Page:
It is still unclear when students will get the state home tests. The California Department of Public Health said it hopes to have them in the hands of students within the first week of school. Public Schools Superintendent Tony Thurmond visited a Castro Valley college on Friday to help distribute home test kits to student families.
San José Unified received a delivery late last week and was arranging for students to take a home test on Sunday and Monday before classes resume on Tuesday, district spokeswoman Jennifer Maddox said.
San Ramon Valley Unified officials requested 30,000 home test kits from the state, and the district hoped to receive them for distribution to student families before school resumes on January 11., said Ilana Samuels, spokesperson for the district. This district also added an additional free test site over the weekend.
“What I can say for sure is that we are doing everything in our power to make this happen, because we want to make sure all of our students have access to the tests before they go back to school,” Samuels said.
Do schoolchildren need to be vaccinated to return to school? If so, where can they get vaccinated?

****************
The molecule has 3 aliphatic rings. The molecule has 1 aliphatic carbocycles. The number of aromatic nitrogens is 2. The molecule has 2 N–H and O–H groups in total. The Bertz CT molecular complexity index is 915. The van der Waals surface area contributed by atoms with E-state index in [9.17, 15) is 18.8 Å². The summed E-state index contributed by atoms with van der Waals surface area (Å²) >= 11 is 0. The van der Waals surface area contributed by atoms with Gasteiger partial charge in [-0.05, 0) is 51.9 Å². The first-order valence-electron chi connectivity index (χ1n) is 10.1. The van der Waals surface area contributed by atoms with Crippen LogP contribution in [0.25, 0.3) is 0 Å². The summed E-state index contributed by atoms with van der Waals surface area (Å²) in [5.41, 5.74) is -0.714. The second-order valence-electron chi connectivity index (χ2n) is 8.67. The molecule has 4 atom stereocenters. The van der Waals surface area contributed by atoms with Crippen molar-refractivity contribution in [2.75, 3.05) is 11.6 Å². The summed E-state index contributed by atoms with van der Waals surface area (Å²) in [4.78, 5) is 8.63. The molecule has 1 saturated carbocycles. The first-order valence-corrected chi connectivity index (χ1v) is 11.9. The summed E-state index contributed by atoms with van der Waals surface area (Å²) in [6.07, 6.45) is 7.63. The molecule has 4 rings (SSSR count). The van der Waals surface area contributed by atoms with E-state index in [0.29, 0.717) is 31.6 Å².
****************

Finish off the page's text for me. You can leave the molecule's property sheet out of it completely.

Governor Newsom’s COVID-19 vaccination mandate for all students and staff in public and private schools will not take effect until one semester after full FDA approval of the vaccine, no earlier than fall 2022.
But some East Bay schools are moving ahead and requiring students to get vaccinated over the next several weeks. The Oakland and West Contra Costa Unified School Districts require all students aged 12 and over to be fully immunized against COVID-19. Parents still have time to meet immunization deadlines, but schools recommend that children get immunized as soon as possible. The deadline at Oakland Unified is January 31, and the deadline at West Contra Costa is February 18.
Both districts have set up vaccination sites for students at local schools and say they will remove unvaccinated students from in-person learning and automatically enroll them in virtual learning programs if they fail to comply. not the deadlines.
Students at San Jose Unified, San Francisco Unified, and San Ramon Valley Unified are not yet required to get or be vaccinated. School leaders encourage all students and staff to get the vaccine and recommend that they receive booster shots for the new semester.
How long should children quarantine or self-isolate if they test positive or are exposed to COVID-19?
Prior to winter recess, most districts were following state requirements ordering students to self-isolate or self-quarantine for 10 days if they tested positive for COVID-19.
But late last week, California health officials passed new federal guidelines that shortened the recommended isolation and quarantine period for COVID-19 from 10 days to five days for people who had been tested. positive but without symptoms and which test negative after five days. Schools should also adopt this shorter deadline.
Students exposed to someone with COVID-19 should be tested and may need to isolate themselves from other students for a few days depending on their test results and their symptoms. Duration varies.